In "Blood on the Wall," two documentary directors offer a deeper look at the migrants who have made their way from various parts of Central America to the Mexico and U.S. border.
Academy Award-nominated director Sebastian Junger and Emmy-winning producer Nick Quested also examine how corruption in Mexico and other Central American countries has fueled the problem.
"I don't think you can separate the politics of narcotics and corruption and the institutionalized corruption of Mexico from the issues of migration, and not just Mexico. Of El Salvador, of Honduras and Guatemala and their presidents who have all been proven to have, you know, very dubious business arrangements and family members," explained Quested from his home in New York.
The film takes audiences along on the journey of a 17-year-old girl with no home and no family who joins the migrant caravan from Honduras seeking a better life.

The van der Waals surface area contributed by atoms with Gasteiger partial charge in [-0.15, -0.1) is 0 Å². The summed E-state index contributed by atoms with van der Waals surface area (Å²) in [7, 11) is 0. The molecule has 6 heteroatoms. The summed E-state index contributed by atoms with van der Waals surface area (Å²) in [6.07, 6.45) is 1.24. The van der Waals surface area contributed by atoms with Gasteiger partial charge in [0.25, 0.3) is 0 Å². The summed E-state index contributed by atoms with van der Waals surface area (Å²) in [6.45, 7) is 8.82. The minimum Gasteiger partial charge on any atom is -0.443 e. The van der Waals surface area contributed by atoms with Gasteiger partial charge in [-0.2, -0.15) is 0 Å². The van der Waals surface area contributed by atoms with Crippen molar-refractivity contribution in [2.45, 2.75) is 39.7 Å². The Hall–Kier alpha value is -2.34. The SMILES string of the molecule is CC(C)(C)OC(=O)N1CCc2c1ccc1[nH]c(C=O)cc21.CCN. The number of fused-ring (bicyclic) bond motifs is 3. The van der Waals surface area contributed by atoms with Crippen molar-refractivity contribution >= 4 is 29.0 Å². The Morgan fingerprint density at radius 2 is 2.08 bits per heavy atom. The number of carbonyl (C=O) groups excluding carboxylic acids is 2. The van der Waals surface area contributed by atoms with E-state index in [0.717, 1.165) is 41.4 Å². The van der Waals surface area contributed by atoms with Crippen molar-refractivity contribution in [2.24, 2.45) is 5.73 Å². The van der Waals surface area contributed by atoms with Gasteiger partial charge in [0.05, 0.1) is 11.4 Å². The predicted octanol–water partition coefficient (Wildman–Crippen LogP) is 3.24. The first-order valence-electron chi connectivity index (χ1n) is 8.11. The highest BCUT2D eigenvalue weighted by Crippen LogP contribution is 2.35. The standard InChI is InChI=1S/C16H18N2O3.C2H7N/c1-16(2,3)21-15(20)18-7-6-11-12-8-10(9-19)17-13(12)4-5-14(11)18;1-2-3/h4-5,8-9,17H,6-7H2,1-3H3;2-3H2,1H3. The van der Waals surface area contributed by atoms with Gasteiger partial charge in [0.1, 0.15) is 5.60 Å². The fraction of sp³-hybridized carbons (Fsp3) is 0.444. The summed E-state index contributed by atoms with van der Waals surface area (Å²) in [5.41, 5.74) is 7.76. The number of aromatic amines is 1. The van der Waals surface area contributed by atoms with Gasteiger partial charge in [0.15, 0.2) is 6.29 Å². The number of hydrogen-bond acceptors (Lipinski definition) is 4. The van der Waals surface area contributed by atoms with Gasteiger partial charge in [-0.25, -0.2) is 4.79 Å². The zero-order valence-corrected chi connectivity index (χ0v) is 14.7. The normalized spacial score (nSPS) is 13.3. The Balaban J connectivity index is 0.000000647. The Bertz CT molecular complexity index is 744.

"I want people to put that in context with people who've decided to leave their homes in America now. Whether they're climate migrants from California to Oregon, or they're pandemic migrants from the Upper West Side of New York or downtown New York or Chicago or D.C. or any of the urban areas, I want people to understand why they made those choices and who they are and at that point, maybe we can stop vilifying people of color, minorities for political gain," Quested said.
The film also shadows farm workers who grow illegal drugs in Mexico, the meth lab where they finish making the drugs and also follows cartel members.
Gaining trust of the cartel members was key.
"I didn't report about their business," explained Quested. "I was more interested in their psychology and their motivations and trying to discuss the choices they've made and what they do rather than their business. Their business was of no interest to me. I'm not interested whether they've corrupted a particular politician or who is responsible for the murder. I'm talking about why people made their choices."
The documentary premieres on National Geographic.